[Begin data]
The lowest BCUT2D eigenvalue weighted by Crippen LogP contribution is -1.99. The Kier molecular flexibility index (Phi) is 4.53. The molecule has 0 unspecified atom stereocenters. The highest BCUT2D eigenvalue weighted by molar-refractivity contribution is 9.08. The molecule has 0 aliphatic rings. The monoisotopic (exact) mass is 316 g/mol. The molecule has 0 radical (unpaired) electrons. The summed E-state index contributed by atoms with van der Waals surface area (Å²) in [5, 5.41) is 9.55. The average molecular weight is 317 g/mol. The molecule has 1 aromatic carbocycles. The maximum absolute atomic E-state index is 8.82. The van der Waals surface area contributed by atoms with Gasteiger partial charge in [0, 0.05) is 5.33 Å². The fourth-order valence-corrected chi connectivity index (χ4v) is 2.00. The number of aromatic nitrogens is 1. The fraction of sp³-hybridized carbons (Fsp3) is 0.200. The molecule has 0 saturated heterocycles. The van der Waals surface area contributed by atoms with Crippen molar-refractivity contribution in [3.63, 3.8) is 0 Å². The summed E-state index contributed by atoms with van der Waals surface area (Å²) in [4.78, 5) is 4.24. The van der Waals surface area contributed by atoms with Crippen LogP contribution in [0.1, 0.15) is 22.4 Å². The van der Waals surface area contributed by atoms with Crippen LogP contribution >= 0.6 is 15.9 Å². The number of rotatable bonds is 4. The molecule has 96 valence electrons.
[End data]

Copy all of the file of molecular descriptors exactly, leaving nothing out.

The lowest BCUT2D eigenvalue weighted by Crippen LogP contribution is -1.99. The Kier molecular flexibility index (Phi) is 4.53. The molecule has 0 unspecified atom stereocenters. The highest BCUT2D eigenvalue weighted by molar-refractivity contribution is 9.08. The molecule has 0 aliphatic rings. The monoisotopic (exact) mass is 316 g/mol. The molecule has 0 radical (unpaired) electrons. The summed E-state index contributed by atoms with van der Waals surface area (Å²) in [5, 5.41) is 9.55. The average molecular weight is 317 g/mol. The molecule has 1 aromatic carbocycles. The maximum absolute atomic E-state index is 8.82. The van der Waals surface area contributed by atoms with Gasteiger partial charge in [0, 0.05) is 5.33 Å². The fourth-order valence-corrected chi connectivity index (χ4v) is 2.00. The number of aromatic nitrogens is 1. The fraction of sp³-hybridized carbons (Fsp3) is 0.200. The molecule has 0 saturated heterocycles. The van der Waals surface area contributed by atoms with Crippen molar-refractivity contribution in [3.63, 3.8) is 0 Å². The summed E-state index contributed by atoms with van der Waals surface area (Å²) in [4.78, 5) is 4.24. The van der Waals surface area contributed by atoms with Crippen LogP contribution in [0.1, 0.15) is 22.4 Å². The van der Waals surface area contributed by atoms with Crippen LogP contribution >= 0.6 is 15.9 Å². The number of rotatable bonds is 4. The molecule has 96 valence electrons.